Ramesh C. Gupta1 *, Rajiv Lall 2, Ajay Srivastava2 and Anita Sinha2
Hyaluronic acid (also known as hyaluronan or hyaluronate) is naturally found in many tissues and fluids, but more abundantly in articular cartilage and synovial fluid (SF). Hyaluronic acid (HA) content varies widely in different joints and species. HA is a non-sulfated, naturally occurring non-protein glycosaminoglycan (GAG), with distinct physico-chemical properties, produced by synoviocytes, fibroblasts, and chondrocytes. HA has an important role in the biomechanics of normal SF, where it is partially responsible for lubrication and viscoelasticity of the SF. The concentration of HA and its molecular weight (MW) decline as osteoarthritis (OA) progresses with aging. For that reason, HA has been used for more than four decades in the treatment of OA in dogs, horses and humans. HA produces anti-arthritic effects via multiple mechanisms involving receptors,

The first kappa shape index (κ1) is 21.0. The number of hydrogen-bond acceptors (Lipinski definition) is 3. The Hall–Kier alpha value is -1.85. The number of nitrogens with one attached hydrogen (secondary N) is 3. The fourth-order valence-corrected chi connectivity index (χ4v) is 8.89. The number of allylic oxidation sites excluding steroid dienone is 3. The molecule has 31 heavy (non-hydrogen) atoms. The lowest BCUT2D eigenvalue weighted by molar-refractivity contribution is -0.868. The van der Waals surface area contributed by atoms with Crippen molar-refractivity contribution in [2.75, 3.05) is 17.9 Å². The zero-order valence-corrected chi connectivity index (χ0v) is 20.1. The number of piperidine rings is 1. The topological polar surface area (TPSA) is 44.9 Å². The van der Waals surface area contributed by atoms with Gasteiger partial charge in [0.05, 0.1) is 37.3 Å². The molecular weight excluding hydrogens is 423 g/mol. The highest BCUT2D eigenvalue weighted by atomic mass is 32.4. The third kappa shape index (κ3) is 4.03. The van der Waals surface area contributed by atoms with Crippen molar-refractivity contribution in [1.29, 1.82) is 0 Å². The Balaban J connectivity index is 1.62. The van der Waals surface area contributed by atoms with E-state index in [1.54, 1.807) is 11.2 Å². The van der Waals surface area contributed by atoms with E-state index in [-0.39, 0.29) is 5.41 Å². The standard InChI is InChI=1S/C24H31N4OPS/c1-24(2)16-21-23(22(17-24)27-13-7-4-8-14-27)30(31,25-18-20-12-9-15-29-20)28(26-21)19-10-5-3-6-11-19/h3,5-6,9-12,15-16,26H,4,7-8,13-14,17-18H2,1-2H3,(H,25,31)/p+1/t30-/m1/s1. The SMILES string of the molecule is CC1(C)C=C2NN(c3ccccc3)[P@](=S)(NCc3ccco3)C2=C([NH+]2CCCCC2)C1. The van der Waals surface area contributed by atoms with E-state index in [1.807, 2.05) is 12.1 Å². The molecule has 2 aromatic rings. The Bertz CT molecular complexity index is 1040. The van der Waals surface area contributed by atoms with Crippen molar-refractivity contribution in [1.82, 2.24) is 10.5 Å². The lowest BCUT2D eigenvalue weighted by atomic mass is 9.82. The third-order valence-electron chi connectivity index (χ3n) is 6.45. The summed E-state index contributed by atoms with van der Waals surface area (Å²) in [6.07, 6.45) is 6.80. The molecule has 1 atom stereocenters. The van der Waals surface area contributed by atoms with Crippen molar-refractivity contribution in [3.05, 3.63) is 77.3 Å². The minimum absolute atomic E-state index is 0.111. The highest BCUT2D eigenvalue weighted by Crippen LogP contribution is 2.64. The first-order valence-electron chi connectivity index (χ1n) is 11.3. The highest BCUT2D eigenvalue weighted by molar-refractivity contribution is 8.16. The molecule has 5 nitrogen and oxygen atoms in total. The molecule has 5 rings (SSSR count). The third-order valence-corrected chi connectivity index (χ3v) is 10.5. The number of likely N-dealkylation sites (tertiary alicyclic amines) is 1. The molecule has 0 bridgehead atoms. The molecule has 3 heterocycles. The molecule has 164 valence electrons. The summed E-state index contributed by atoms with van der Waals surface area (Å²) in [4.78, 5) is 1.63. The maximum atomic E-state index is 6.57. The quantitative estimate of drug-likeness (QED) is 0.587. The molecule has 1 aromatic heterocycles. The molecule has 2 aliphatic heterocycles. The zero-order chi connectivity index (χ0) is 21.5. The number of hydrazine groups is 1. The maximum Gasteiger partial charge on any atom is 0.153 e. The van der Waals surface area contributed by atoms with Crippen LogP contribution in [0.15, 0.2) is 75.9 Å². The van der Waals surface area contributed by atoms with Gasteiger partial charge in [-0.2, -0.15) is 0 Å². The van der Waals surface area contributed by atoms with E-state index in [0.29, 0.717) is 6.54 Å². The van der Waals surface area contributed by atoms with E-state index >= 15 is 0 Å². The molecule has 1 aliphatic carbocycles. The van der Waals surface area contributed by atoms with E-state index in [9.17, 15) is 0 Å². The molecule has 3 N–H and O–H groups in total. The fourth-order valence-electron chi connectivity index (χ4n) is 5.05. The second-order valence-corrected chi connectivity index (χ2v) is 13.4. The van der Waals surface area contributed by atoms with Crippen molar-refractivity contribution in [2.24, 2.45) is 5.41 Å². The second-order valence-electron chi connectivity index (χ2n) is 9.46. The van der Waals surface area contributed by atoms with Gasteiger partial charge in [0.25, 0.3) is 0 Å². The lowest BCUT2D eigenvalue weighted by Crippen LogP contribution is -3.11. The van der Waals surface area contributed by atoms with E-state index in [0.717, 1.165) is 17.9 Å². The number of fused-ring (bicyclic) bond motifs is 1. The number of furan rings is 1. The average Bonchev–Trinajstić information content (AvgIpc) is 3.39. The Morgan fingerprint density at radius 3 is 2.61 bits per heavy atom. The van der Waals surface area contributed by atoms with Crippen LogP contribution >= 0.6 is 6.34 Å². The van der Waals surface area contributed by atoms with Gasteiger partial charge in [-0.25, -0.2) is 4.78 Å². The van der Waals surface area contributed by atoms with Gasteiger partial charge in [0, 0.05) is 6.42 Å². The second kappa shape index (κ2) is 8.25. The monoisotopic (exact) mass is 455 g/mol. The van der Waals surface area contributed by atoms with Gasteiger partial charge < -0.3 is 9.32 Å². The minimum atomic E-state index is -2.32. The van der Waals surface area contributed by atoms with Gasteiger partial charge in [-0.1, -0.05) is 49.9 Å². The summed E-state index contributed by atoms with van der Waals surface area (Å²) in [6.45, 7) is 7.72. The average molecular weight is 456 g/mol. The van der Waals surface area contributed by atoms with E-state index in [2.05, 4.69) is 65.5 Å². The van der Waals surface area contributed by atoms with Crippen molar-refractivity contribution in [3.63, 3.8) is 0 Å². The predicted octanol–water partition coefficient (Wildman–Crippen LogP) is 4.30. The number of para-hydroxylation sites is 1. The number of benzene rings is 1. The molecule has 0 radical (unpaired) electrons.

enzymes and other metabolic pathways. HA is also used in the treatment of ophthalmic, dermal, burns, wound repair, and other health conditions. The MW of HA appears to play a critical role in the formulation of the products used in the treatment of diseases. This review provides a mechanism-based rationale for the use of HA in some disease conditions with special reference to OA.